A couple of weeks ago, I had a chat with Phil Grabsky, the British filmmaker who has started “Exhibition: Great Art on Screen,” a series of what he calls “event films” that will bring some of the very best art exhibitions to the public via films analogous to the Metropolitan Opera’s simulcasts (and post-produced filmings of live opera, as La Scala, among other opera companies, does it).
Grabsky made Leonardo Live last year, and I mentioned his new effort in passing here at the end of January, while writing about the opening of Manet: Portraying Life at the Royal Academy in London. His film of the same name as the exhibition premiers this coming Thursday, Apr. 11, on about 1,000 movie screens in 28 countries, including the U.S. (You can see a list of the countries, with links to the cinemas, here, except, oddly for the U.S., for which you should go here.)
My talk with Grabsky was for an article in The Wall Street Journal published last week. In it, I describe what he’s doing, mention his next two efforts in the series (on Munch in Oslo come Juner and Vermeer, again at the National Gallery in London, in October), and discuss why, although he corrected many of the criticisms about Leonardo Live, he still faces problems inherent to art exhibitions that operas do not have (they already have a narrative). Manet, and his upcoming efforts, however, do have a big plus: those high-definition lingerings on the paintings. As I write in the Journal, “…Mr. Grabsky often holds the camera on a painting, full screen, for as long as 30 seconds. That’s much longer than most people spend with a painting at an exhibit.”
Let me explore that, and a few other issues, here that I couldn’t get into in the Journal piece.
As museum professionals know, most people spend only a few seconds with each painting in an exhibition, and even at the Leonardo exhibition at London’s National Gallery last year (see here and here) — where the NG, trying to avoid what “gallery rage,” rationed the number of timed tickets sold to 180 per half-hour, much lower than its normal limit of 230 entrances per half-hour — officials figured that people spent, on average, just 18 seconds with Leonardo’s paintings, according to Grabsky.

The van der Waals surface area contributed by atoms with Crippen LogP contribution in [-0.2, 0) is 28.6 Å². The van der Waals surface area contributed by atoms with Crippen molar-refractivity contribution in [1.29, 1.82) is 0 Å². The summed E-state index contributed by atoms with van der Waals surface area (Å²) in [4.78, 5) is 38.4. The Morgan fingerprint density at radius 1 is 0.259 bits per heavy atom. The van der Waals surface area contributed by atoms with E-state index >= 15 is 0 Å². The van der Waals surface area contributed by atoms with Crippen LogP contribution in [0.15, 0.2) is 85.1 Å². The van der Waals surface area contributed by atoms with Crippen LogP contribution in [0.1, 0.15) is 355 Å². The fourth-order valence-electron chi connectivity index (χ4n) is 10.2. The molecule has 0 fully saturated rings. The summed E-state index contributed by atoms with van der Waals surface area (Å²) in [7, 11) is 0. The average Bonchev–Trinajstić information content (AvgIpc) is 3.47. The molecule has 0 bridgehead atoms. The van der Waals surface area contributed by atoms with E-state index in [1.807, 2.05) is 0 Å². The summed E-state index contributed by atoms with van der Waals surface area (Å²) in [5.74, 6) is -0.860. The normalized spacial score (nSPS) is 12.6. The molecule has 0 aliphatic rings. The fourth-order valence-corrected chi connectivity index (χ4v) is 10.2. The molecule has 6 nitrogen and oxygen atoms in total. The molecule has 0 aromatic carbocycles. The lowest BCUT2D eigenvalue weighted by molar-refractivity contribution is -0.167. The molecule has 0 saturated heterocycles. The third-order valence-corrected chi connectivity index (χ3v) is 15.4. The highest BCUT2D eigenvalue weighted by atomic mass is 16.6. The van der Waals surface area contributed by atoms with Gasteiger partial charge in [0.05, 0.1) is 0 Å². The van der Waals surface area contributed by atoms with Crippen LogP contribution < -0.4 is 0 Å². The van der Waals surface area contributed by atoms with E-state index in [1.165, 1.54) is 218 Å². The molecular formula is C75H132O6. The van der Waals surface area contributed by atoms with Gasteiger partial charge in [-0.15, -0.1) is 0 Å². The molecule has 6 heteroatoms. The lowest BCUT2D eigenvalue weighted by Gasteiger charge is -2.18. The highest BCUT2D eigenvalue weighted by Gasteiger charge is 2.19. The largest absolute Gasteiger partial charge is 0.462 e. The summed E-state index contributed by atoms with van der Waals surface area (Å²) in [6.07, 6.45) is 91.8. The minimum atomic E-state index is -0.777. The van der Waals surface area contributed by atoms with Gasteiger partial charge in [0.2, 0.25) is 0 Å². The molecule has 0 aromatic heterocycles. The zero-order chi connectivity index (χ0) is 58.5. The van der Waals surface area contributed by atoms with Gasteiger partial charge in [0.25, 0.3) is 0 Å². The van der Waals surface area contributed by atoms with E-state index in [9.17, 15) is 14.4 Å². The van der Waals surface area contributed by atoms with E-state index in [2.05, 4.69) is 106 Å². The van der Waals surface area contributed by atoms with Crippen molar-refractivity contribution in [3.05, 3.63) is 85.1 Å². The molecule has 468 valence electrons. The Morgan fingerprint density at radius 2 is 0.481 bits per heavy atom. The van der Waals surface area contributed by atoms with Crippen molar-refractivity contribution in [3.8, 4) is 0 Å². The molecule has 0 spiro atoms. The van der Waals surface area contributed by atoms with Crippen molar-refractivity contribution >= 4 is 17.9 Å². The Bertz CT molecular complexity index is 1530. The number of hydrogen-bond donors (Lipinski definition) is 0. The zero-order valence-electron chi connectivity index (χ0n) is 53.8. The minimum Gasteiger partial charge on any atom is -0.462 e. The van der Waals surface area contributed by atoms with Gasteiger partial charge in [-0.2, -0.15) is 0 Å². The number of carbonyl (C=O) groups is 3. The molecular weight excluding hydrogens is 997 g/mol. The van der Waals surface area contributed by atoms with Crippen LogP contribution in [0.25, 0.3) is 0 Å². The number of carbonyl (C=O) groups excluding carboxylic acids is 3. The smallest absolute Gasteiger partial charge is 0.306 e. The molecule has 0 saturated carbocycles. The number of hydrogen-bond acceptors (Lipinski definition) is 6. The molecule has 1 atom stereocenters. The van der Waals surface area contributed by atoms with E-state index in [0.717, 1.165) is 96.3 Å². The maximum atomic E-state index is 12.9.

Will these shows succeed, and should they? One editor I work with declined to publish an article on “Exhibition: Great Art on Screen” because, he said, he didn’t want to discourage people from going to see the real thing. Is that a worry? I asked Nicholas Penny, the director of the National Gallery, about that and about why he likes these films. Here’s what he wrote back:
The films can help people understand the work behind an exhibition which in turn promotes awareness of the special character of these events – some of their limitations as well as the unique opportunity they provide. I’m not in the least worried that viewing the films will become a substitute for going to the exhibition.
Me, neither. I think they’ll encourage people to visit museums — afterall, one reason people have switched from the real opera to the simulcasts is the cost differential. For Grabsky’s art movies, the cost is about the same. Second, there’s no way I am going to get to that Munch show this years — the 150th anniversary of his birth — I simply won’t be in Oslo. I suspect I’ll face that same travel barrier for most of Grabsky’s chosen exhibitions.
Grabsky told me that most museums are enthusiastic. While not all of those he contacted have agreed to meet, of those that have, he
said, “None has so far said anything but ‘I think it’s a great idea and I want to be part of it.’ ” There is something it for them, aside from exposure: Grabsky plans to share a small percentage of any profits he makes with the exhibition’s museum, though it is very unlikely that dollar number will be substantial. (It will never, imho, reach the Met’s success, which last year the series generated $11 million in revenue for the Met, according to a recent article in the Journal.)
Here’s another reason people may want to watch: changing technology. Grabsky told me that digital camera technology he’s deploying for the Vermeer film is four times as good as the high-definition technology used for Leonardo and Manet.
In any case, Grabsky seems hellbent, a man on a mission. “In the beginning we have to go with big-name artists,” he said. But, he added, “We want to get to a point where people say ‘Exhibition is doing Bernini. I don’t know who Bernini is, but I love Exhibition, so I’m going.’ ”
That would be something.
Photo Credits: Courtesy of Phil Grabsky